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World traveler, photographer, lawyer

Patrick Reilly

• Local attorney Patrick Reilly took his first overseas trip as a kid, when his dad set up an almost punishingly whirlwind tour of Europe. “It was one of those American Express tours where you’re hitting 14 countries in 18 days, which is great, but it’s way too much and you’re exhausted by the end.” But he really discovered his penchant for adventure when he took a school trip to France — and quickly ditched the class and went out on his own. “The teachers trusted me and I spoke the language pretty well, so I was kind of unsupervised, which was a blast. That’s where I learned how much fun it is to see how people are really living. The tourist thing is fine, but I prefer to see how the locals live. I like to go somewhere and really experience it.”

• Travel tip? “Plan your trip — but not too much. You want to be flexible,” says Reilly. Case in point: When in Iquitos, Peru, in 2012, Reilly and family attended Sunday Mass, which happened to be hosting dozens of high school students from around the country. Reilly and his family tagged along for the next leg of the high schoolers’ trip: the zoo. “We literally walked out of Mass, hopped on a bus and spent the day with 100 high school students from all over. It was one of the best days because it was such a great surprise.” (Meanwhile, to minimize unpleasant surprises, he swears by Rick Steves’ travel guides. “They’re invaluable for saving both time and money.”)

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• Close calls? He’s had a few. On a 2007 trip to Kaktovik, Alaska, he was photographing the polar bears that gather to feast on the discarded bones from the annual whale hunt. The guide warned everyone that polar bears are stealth animals, which sounded absurd — until they realized one had sneakily sauntered up to their vehicle. “The bear wasn’t threatening or angry, but it was definitely unsettling,” he says. “He had this expression on his face like, ‘You guys got any sandwiches in there?’” (You can see this pic — and countless other outtakes from Reilly’s travels — at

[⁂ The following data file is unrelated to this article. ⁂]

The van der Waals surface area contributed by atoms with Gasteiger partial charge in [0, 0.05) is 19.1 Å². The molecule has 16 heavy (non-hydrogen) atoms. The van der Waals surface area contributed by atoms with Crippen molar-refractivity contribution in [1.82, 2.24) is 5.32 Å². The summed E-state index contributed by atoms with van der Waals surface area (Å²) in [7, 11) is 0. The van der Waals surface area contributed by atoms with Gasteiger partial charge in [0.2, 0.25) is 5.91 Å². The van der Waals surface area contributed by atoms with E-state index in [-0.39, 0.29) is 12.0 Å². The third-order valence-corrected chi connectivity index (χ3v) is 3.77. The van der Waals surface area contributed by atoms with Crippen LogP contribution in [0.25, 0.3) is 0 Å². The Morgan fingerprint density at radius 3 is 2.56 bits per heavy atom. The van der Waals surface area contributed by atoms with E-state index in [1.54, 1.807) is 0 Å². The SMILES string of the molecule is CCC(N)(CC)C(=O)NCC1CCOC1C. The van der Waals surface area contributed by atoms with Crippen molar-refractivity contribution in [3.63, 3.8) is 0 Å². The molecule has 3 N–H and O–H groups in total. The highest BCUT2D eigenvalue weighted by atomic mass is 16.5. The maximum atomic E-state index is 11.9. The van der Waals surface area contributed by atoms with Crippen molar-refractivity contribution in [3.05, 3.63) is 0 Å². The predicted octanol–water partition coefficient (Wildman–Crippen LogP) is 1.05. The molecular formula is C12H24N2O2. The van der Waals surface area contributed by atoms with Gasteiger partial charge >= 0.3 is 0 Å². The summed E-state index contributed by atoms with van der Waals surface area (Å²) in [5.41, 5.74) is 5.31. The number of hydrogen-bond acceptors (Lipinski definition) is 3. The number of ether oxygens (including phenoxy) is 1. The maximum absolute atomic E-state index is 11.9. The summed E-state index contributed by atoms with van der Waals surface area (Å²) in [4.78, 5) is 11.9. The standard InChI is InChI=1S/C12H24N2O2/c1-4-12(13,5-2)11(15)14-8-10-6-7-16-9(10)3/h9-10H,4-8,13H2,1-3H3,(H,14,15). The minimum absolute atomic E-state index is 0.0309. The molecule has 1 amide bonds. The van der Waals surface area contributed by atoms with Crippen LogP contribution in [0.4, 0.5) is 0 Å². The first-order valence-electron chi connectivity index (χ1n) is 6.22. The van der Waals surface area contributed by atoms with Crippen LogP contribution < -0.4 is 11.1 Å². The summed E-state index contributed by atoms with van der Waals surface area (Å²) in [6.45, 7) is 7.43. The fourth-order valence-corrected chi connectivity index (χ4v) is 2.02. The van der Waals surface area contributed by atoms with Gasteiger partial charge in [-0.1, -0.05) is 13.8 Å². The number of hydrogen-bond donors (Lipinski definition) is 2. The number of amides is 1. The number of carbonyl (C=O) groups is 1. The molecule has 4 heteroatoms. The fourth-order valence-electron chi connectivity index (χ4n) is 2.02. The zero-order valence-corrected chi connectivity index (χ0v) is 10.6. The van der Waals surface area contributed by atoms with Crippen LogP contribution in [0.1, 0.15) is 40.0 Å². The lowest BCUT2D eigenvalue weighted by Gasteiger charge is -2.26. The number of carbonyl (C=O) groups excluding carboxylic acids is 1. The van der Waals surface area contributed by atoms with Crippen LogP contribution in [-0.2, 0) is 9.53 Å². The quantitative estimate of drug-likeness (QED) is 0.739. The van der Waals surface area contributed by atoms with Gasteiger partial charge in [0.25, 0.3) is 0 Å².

• Here’s a work perk that suits Reilly’s globe-trotting lifestyle: At Holland & Hart LLP, where he practices as a business attorney, partners get a paid, three-month sabbatical every five years. “People come back refreshed and recharged saying, ‘I can’t wait for the next one,’” he says. His inaugural sabbatical kicks off in June. Not surprisingly, Reilly plans to spend a lot of that free time on the road. “We’re going to rent a car and just drive around Europe.” See? Not too much planning. (Though photographing the White Cliffs of Dover is on his bucket list.)

• His world travels, Reilly says, have made him more accepting and understanding — not to mention more adventurous. “I grew up in the Midwest, in a lily-white suburb of Chicago where everybody was the same, the food was the same,” he says. “The idea of exotic food in Palatine was Taco Bell.” He’s also learned that there are a few things that are universal — such as teen angst. He notes that his photo collection is brimming with smiling children, smiling adults, but the adolescents always look glum. “I’ve learned that no matter where you are, teenagers are universally ticked off at the world.”

• If world travel isn’t in your budget or schedule, Reilly says our own Southwest backyard has more than its share of exotic locations — he finds himself visiting and shooting there often. “There’s a reason the rest of the world comes here to visit — because there’s some amazing stuff nearby: the Grand Canyon, Utah, Valley of Fire, Red Rock. It’s unbelievable. If you’ve got three kids, get a camper and go explore.”